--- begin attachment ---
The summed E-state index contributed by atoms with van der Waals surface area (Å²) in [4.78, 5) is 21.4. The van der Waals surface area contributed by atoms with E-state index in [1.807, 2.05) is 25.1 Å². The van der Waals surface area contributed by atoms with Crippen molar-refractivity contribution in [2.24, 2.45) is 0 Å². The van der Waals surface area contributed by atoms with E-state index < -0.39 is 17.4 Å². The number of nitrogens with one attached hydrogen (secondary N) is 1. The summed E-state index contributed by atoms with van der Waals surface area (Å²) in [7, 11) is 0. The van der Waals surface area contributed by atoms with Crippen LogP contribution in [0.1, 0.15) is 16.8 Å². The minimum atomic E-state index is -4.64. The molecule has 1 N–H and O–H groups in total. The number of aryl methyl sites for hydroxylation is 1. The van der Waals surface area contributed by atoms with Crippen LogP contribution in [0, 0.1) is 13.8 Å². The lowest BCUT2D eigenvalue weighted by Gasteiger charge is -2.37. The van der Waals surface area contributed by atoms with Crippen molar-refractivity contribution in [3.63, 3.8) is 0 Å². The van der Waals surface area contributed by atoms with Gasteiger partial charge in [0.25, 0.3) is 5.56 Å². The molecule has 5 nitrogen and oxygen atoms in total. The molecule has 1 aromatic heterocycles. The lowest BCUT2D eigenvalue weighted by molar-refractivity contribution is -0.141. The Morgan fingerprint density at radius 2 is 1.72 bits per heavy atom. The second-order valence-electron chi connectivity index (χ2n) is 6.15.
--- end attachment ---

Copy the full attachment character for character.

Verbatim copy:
The summed E-state index contributed by atoms with van der Waals surface area (Å²) in [4.78, 5) is 21.4. The van der Waals surface area contributed by atoms with E-state index in [1.807, 2.05) is 25.1 Å². The van der Waals surface area contributed by atoms with Crippen molar-refractivity contribution in [2.24, 2.45) is 0 Å². The van der Waals surface area contributed by atoms with E-state index < -0.39 is 17.4 Å². The number of nitrogens with one attached hydrogen (secondary N) is 1. The summed E-state index contributed by atoms with van der Waals surface area (Å²) in [7, 11) is 0. The van der Waals surface area contributed by atoms with Crippen LogP contribution in [0.1, 0.15) is 16.8 Å². The minimum atomic E-state index is -4.64. The molecule has 1 N–H and O–H groups in total. The number of aryl methyl sites for hydroxylation is 1. The van der Waals surface area contributed by atoms with Crippen LogP contribution in [0, 0.1) is 13.8 Å². The lowest BCUT2D eigenvalue weighted by Gasteiger charge is -2.37. The van der Waals surface area contributed by atoms with Crippen molar-refractivity contribution in [3.63, 3.8) is 0 Å². The van der Waals surface area contributed by atoms with Gasteiger partial charge in [0.25, 0.3) is 5.56 Å². The molecule has 5 nitrogen and oxygen atoms in total. The molecule has 1 aromatic heterocycles. The lowest BCUT2D eigenvalue weighted by molar-refractivity contribution is -0.141. The Morgan fingerprint density at radius 2 is 1.72 bits per heavy atom. The second-order valence-electron chi connectivity index (χ2n) is 6.15.